WVU is suing the Big East, what does that mean? Time to bring in someone to talk some law! J-Bren aka "Lawdog" from Orange44 joined us to talk about what this all means.
Dub-V: A brief summary of WVU's lawuit v Big East
J-Bren: WVU is basically alleging breach of contract and breach of fiduciary
duties in ensuring the long-term stability and success of the
conference. The allegations go back to the realignment where Miami,
Virginia Tech, and Boston College left for the ACC, and the Big East
brought in all-sports schools Louisville, Cincinnati, South Florida,
non-football schools DePaul and Marquette, and upgraded UConn to D-1A
Big East football. WVU is basically saying that even at that early
stage, the Big East was not making moves to solidify its long-term
future, namely, by continuing this football/non-football dichotomy.
Additionally, WVU says that in paying that $2.5 million up front, they
sent along a contingency offer which said that "Upon the Big East
accepting this $2.5M, the Big East allows WVU to exit the conference
immediately for future cash considerations." So that since the Big
East accepted that money, they accepted that offer to essentially
opt-out of the 27-month rule and exit upon this agreement.
Dub-V: What is the strategy of filing in West Virginia?
J-Bren: You always want to be on your home turf when you're in Court.
Litigating a lawsuit in West Virginia means the judges live there,
were elected there or appointed by West Virginia folks, and if it ever
got to a jury trial, the jury would be West Virginians. In other
words, all people who would have a higher likelihood of being
sympathetic to WVU's plight.
Dub-V: How will the Big East defend itself?
J-Bren: From early indications, vigorously. The Commissioner seems to think
that he's been doing everything humanly possible to not only save this
league, but to put it on par with the other conferences and compete at
their level. This includes the once-successful attempt to bring in
Texas Christian, as well as the courting of the several schools now on
the radar. The Big East will hang its hat on having had its Automatic
Qualifying status for the BCS, and with its efforts at bringing in
other schools, a continuation of the AQ. When it comes down to money,
having that AQ and the other bowl tie-ins provides that financial
stability for the league, along with the TV contracts. The Big East
will probably have a hard time dealing with its rejection of that ESPN
renewal deal where all that money was left on the table. That's one
of the things Syracuse has pointed to in choosing to leave, and I have
seen reports from Syracuse stating that had that ESPN deal been
renewed, Syracuse would have stayed in the Big East.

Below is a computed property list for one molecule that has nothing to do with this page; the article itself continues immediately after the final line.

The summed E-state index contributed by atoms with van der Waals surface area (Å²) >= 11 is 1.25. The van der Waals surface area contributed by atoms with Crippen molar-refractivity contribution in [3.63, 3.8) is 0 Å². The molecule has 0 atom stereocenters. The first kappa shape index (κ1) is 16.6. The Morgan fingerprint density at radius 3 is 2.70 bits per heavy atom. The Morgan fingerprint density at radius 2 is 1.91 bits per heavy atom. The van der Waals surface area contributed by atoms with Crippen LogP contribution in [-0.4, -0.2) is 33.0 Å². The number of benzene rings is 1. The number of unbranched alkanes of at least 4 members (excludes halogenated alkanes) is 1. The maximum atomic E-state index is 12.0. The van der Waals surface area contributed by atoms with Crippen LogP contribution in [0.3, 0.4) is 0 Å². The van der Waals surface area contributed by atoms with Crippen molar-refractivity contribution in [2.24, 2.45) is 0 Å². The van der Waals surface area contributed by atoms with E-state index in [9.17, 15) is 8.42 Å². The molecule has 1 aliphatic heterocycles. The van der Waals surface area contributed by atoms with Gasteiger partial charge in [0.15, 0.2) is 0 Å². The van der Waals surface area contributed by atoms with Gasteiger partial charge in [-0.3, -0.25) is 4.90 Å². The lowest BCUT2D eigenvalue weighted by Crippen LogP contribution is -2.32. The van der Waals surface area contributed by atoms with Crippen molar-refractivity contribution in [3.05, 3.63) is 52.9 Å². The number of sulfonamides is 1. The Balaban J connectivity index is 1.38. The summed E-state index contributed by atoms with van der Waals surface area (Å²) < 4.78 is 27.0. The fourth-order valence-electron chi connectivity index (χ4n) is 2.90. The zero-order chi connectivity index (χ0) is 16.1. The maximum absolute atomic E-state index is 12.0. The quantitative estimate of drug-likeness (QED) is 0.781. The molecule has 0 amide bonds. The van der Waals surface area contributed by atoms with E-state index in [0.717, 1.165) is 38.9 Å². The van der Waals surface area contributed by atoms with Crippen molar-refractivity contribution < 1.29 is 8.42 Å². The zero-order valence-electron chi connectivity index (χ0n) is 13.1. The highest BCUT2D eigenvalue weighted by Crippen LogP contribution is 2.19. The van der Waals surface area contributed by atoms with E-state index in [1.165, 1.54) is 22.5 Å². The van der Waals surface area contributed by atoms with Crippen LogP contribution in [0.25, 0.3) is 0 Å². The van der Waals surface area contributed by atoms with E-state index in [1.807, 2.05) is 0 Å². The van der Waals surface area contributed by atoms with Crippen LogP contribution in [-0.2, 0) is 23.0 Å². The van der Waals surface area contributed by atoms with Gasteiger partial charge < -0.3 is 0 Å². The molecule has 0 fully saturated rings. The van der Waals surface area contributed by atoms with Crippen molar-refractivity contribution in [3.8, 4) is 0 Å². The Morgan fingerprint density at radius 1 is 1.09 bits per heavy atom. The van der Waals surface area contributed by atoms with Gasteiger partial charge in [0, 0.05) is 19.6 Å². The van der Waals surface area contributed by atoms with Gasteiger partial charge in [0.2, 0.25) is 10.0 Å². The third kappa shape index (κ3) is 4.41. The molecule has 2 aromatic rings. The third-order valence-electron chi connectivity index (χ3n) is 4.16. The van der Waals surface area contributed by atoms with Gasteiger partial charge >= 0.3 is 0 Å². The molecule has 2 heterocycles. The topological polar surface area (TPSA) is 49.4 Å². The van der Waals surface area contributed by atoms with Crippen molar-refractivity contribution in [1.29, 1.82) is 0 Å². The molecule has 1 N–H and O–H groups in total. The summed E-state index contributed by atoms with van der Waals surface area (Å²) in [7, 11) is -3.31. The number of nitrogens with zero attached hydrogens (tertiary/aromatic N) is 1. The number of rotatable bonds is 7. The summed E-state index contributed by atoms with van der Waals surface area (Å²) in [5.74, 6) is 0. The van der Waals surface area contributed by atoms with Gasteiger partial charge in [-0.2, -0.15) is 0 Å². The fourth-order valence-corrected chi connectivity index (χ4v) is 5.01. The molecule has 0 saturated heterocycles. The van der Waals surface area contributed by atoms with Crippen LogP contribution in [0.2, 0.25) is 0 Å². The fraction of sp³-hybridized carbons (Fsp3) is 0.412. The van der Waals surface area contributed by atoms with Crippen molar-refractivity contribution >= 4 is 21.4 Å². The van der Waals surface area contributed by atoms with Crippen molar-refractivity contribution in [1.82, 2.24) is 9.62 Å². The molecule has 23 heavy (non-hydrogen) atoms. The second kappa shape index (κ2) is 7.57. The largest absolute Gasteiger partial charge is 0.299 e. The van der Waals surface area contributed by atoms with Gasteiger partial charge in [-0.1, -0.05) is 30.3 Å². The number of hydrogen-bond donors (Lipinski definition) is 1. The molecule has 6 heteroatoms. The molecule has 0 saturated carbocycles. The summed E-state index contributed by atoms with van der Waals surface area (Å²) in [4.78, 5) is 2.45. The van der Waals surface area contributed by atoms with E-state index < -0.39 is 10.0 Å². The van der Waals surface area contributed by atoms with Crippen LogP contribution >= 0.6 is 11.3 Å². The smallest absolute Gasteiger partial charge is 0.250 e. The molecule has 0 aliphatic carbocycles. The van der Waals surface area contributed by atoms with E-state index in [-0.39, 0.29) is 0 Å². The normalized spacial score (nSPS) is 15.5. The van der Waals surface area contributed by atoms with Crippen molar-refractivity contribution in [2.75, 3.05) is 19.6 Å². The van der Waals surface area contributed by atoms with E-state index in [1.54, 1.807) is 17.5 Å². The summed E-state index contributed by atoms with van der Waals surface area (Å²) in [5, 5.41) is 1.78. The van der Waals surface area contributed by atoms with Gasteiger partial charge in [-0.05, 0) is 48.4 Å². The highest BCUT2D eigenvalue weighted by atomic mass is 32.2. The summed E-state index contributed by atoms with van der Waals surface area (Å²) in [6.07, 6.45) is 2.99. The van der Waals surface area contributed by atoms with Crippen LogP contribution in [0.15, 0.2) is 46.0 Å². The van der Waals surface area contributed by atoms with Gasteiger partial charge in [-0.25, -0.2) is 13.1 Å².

Dub-V: What is the likelihood of a settlement?
J-Bren: High, based on the sheer statistics of the number of cases filed vs.
the number of cases that proceed to trial. Right now there's a lot of
posturing going on, and it's a big game of chicken. Who will flinch
first? I think if -- and this is a big if given the snail's pace at
which the Big East takes any proactive action on realignment -- if the
Big East pulls in enough schools, enough good schools, to keep their
numbers up and keep the AQ status, then the Big East will be in a much
better position to settle with WVU and move on. If they have suitable
replacements, then cut your losses and get it over with. And since,
in the end, this is all about money, if WVU plays a little Price is
Right, they can eventually find a number the Big East will be happy
Dub-V: What happens if WVU loses?
J-Bren: If WVU loses its lawsuit, then the status quo remains. They're bound
by the bylaws of the Big East, which evidently include the 27-month
notification rule and $5 million exit fee. WVU really loses nothing
(except litigation expenses) by filing this lawsuit, because they'll
eventually get to leave. Now, where that leaves the Big 12 is another
story. The impact on the Big 12 if WVU doesn't join in 2012 could be
a lot more serious, if/when Missouri leaves for the SEC.
Dub-V: Could SU, Pitt, and WVU just leave and breach the contract? If so, what are the consequences?
J-Bren: Could they? Sure, I guess. But you could rest assured that the Big
East would file for an injunction requiring the school(s) to honor the
Big East bylaws and wait out the 27-month period. Then these same
issues from WVU's lawsuit would be litigated anyway (the schools'
defense being "why should we be held to a contract when the Big East
has been in breach of the contract all these years?"). Ultimately, a
court would probably allow the premature moves and force the schools
to pay damages to the Big East for leaving early. Since that is
ultimately what WVU (and I'm assuming Pitt & Syracuse) want to do
anyway, that scenario tends to make me think that a settlement to
leave early is probably the most likely scenario. Even in spite of
all the posturing going on right now. Talk is cheap.
A big thanks to J-Bren for the breakdown.